Dr. Parshley: Pain is not exclusive to surgery. We are taught from probably freshman year on the signs of pain. Then we get to witness them, in our case, in CSU, starting junior year when we enter the clinics. Our staff is very good—not only the professors but the technicians on guiding us that this animal is in pain and we are going to deal with it. Pretty soon, we, on our own, are recognizing those telltale signs and suggesting it, hopefully sometimes before the staff does.

Dr. McCurnin: I think another place they get it too is all veterinary schools now have intensive care units. And in ICU, you get a lot of experience with managing and recognizing pain. Again, this is a whole other area that has come to light, not only because we're more conscious of it, but because now we have products that will manage pain. We have patches that we didn't have, as an example, a few years ago. With level of consciousness being raised and we now have the products and we know how to use them, we're able to do a better job. I think we've made a lot of strides in this area in the last four, five years.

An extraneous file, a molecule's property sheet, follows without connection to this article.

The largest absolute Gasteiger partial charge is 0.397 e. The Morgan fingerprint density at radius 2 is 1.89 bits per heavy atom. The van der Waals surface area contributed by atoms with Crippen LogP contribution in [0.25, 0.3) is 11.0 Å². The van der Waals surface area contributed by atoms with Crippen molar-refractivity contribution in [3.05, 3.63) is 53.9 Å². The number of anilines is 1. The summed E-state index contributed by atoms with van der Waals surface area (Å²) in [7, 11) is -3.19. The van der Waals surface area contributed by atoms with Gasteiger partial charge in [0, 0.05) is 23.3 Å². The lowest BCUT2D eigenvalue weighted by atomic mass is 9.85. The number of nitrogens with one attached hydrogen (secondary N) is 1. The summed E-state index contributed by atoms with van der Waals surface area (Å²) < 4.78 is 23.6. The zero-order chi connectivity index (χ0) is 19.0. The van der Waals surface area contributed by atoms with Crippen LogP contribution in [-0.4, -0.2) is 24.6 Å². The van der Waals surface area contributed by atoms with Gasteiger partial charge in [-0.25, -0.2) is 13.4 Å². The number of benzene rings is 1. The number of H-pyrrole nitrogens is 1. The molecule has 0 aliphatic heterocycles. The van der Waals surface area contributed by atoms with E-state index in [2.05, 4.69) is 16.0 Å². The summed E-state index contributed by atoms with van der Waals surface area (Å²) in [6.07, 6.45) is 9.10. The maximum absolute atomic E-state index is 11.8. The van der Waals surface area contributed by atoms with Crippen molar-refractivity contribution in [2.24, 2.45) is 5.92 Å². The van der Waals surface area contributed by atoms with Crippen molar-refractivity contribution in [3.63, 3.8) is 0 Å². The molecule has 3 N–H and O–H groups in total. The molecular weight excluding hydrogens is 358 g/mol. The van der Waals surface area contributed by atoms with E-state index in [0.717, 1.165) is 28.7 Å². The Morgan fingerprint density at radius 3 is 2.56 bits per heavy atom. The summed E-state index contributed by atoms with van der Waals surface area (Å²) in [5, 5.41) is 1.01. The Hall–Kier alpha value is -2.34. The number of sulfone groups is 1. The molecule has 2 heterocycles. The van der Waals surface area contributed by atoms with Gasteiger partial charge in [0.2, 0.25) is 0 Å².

Audience: With Western University opening up and with the fact that they have the alternative with this mobile clinic, do you feel that the future interests of students who might want to go on to become board-certified in surgery might change? As in, the number of students who would go into specialty practice if they're not exposed to it on an ongoing basis while they're in veterinary school.

Dr. Banks: I had a desire to be a surgeon. I like to do surgery. I was seeking to become a surgeon. I ended up in research medicine. It's a very short story about a very long process. Often in the veterinary field, what I find is indeed so exciting in our profession is that where we begin is often not where we end up. So indeed, to find yourself in one of our boarded specialties may not be where you first started.

It may be a student who wanted to do surgery and ended up in research medicine or a student who wanted to do research medicine and ended up as an anesthesiologist or one of the other specialized fields. I'm not sure that that's going to impact the total outcome, in terms of the numbers of, of veterinarians that we have in each of our specialties. It actually may be an enhancement as it opens our eyes to other aspects of our profession.